Nadiya V Wahl Art 583

"Kundalini," 2016

Kundalini, 2016. Ink on newsprint, 14 x10 ft.

Humans are becoming increasingly disconnected and separated from each other and from the Earth itself, as we can see in the continued decline of our environment’s well-being and the lack of regard for human groups being directly impacted by this. Through my own investigations, research, and meditation experiences, I have come to believe that it is very important for humans to understand and feel the sacred connection between all there is: between humans, other living beings, the environment, the Earth, and the Universe. This is why I have used my own meditation practice to inspire and ultimately create this work.

This piece is primarily inspired by the Indian theory of the chakra system of the human spiritual and energetic body, and is portrayed through a serpent-shaped collage of mandalas that represent each of the seven main chakras. According to Indian chakra theory, each chakra center is a wheel of energy situated at a specific location in the body along the spinal column (O’Sullivan, 2010). Mandalas are geometric designs that are traditionally used to meditate on, representing a yearning to understand and feel the wholeness of the universe and planting a “seed” in the unconscious of the viewer to subtly raise consciousness and become closer to this central wholeness (Rangarajan, 2009). The serpent form is inspired by the Kundalini Concept in Tantra-Yoga, which is often referred to as the “Serpent Power” that rests at the base of the spine and uncoils at the point of enlightenment, which is marked by ultimate connection to the Divine in the waking state (Feuerstein, 2003). Tibetan Buddhist monks create incredibly intricate mandalas out of sand and sweep them up and place them into running water upon their completion, and this piece will ultimately be destroyed as well. The scraping of these mandalas off of the wall at the close of this show will harken back to this Buddhist tradition of highlighting the impermanence of all there is (Freer & Sackler Gallery, 2002).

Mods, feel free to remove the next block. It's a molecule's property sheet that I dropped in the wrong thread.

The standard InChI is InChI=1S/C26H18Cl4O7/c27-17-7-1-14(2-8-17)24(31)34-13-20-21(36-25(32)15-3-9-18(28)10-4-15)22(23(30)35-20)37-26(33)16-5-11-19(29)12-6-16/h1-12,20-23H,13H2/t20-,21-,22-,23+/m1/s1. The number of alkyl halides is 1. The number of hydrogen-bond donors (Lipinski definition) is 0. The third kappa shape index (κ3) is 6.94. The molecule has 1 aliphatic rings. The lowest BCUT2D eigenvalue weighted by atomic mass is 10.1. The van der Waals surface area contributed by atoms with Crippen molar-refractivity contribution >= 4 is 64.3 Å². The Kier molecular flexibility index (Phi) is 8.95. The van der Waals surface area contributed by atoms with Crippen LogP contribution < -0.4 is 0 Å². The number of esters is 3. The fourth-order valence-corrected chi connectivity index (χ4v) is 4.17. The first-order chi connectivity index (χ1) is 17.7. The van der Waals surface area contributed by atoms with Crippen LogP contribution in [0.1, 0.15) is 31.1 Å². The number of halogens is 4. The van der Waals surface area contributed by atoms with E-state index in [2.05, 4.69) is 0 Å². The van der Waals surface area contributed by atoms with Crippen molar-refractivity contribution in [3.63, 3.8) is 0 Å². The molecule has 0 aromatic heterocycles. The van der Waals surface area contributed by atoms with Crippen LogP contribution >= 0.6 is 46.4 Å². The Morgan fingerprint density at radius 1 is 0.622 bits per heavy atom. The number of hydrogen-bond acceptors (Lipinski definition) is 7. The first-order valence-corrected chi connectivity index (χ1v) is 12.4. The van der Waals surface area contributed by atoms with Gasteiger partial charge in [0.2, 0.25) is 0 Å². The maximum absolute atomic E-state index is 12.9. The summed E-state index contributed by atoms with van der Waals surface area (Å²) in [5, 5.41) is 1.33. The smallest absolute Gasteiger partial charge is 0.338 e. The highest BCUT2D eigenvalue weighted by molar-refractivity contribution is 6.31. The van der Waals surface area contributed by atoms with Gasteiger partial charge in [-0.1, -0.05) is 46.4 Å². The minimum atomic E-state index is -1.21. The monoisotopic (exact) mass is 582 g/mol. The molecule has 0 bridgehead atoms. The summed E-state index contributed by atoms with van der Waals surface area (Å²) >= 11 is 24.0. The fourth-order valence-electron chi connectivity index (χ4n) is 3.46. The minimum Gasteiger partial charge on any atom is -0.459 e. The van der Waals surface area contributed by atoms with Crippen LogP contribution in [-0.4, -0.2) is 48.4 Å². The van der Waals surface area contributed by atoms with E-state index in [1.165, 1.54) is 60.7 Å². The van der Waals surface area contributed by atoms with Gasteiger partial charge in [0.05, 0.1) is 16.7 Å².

The combination of all of these principles helps to lead viewers to consider the existence of chakras in their own energetic body and contemplate the connections between ourselves and the elements that embody the chakras that intertwine our energies with the Earth and to the Universe.

Feuerstein, G. (2003). The deeper dimension of Yoga: Theory and practice. Boston: Shambhala.

Freer & Sackler Gallery. (2002). Tibetan Healing Mandala. Retrieved from

O’Sullivan, T. (2010). Chakras. In Encyclopedia of Psychology and Religion (pp.134-136). Springer US.

Rangarajan, S. (2009). The Mandalic Consciousness: Sri Chakra as Psychocosmogram. The Trumpeter, 25(1), 118-131.

Sahasrara "Crown"
Anja "Third Eye"
Vishuddha "Throat"
Anahata "Heart"
Manipura "Solar Plexus"
Svadhisthana "Sacral"
Muladhara "Root"

To create the mandala designs, I did meditations specific to each chakra then sketched a mandala for each. Then, I more precisely drew the individual mandalas in pencil and transferred the drawings onto pieces of MDF wood, then carved and cut the designs into the wood using a Dremel and a band saw. Then, I made a prints of each individual mandala by rolling ink onto the wood blocks and transferring it onto newsprint, cutting each of about 100 mandalas out individually. Each individual print was pasted onto the gallery wall with wallpaper paste.

Angles of "Kundalini" gallery installation, December 2016.
Vector images of the original hand-drawn mandalas.

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